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Tipsheet

Graham on Filling SCOTUS Seat: After Kavanaugh, the Rules Changed

AP Photo/Manuel Balce Ceneta

Senate Judiciary Committee Chairman Lindsey Graham is backing President Donald Trump’s calls for Republicans to fill the Supreme Court vacancy left by the late-Justice Ruth Bader Ginsburg.

Graham, who would oversee the nomination hearing for a Supreme Court nominee chosen by President Trump, is reiterating the difference between now and 2015 when President Barack Obama's nomination of Judge Merrick Garland failed. He's also rejecting lectures from Democrats about decency and fairness in the aftermath of the Kavanaugh hearings.

Sen. Lindsey Graham, R-S.C., chairman of the Judiciary Committee, which reviews Supreme Court nominations, said he's prepared to advance a nominee if a vacancy occurs this year.

"Yeah. We'll cross that bridge. After [Brett] Kavanaugh, the rules have changed as far as I'm concerned," he told reporters, citing the intense battle over Trump's most recent Supreme Court nominee in 2018, who was narrowly confirmed. "We'll see what the market will bear if that ever happens."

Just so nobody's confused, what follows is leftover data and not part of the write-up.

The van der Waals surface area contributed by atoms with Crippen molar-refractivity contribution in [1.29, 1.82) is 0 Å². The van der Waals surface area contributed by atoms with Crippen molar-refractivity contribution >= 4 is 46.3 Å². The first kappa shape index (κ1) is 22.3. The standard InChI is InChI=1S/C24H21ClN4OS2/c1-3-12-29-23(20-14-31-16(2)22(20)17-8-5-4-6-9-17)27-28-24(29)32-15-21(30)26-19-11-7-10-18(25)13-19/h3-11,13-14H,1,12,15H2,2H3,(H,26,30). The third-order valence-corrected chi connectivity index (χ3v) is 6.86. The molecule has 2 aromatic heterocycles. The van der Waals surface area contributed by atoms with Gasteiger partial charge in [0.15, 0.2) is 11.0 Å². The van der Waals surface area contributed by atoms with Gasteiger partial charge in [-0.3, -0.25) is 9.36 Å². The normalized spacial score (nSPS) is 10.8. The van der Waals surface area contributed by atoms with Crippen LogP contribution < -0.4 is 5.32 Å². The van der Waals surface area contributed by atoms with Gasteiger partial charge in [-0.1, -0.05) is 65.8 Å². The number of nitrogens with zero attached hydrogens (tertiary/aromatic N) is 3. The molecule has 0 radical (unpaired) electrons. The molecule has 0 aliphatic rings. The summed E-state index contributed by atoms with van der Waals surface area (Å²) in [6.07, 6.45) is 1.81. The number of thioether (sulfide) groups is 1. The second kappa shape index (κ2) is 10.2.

Graham, who chairs the Senate Judiciary Committee, noted that both the Senate and the White House are held by Republicans, versus in 2016, when the GOP-held Senate denied Garland a hearing.

“Well, Merrick Garland was a different situation. You had the president of one party nominating, and you had the Senate in the hands of the other party. A situation where you've got them both would be different. I don't want to speculate, but I think appointing judges is a high priority for me in 2020,” Graham said in an interview on “Full Court Press with Greta Van Susteren” set to air Sunday.

"If you look into the history of the country, there had not been an occasion where somebody was confirmed in a presidential election year after primary started when you had divided government," he added.

Meanwhile, President Trump recently released the list of potential Supreme Court nominees he would consider in a second term. Democratic nominee and former Vice President Joe Biden has refused to reveal who he might nominate.

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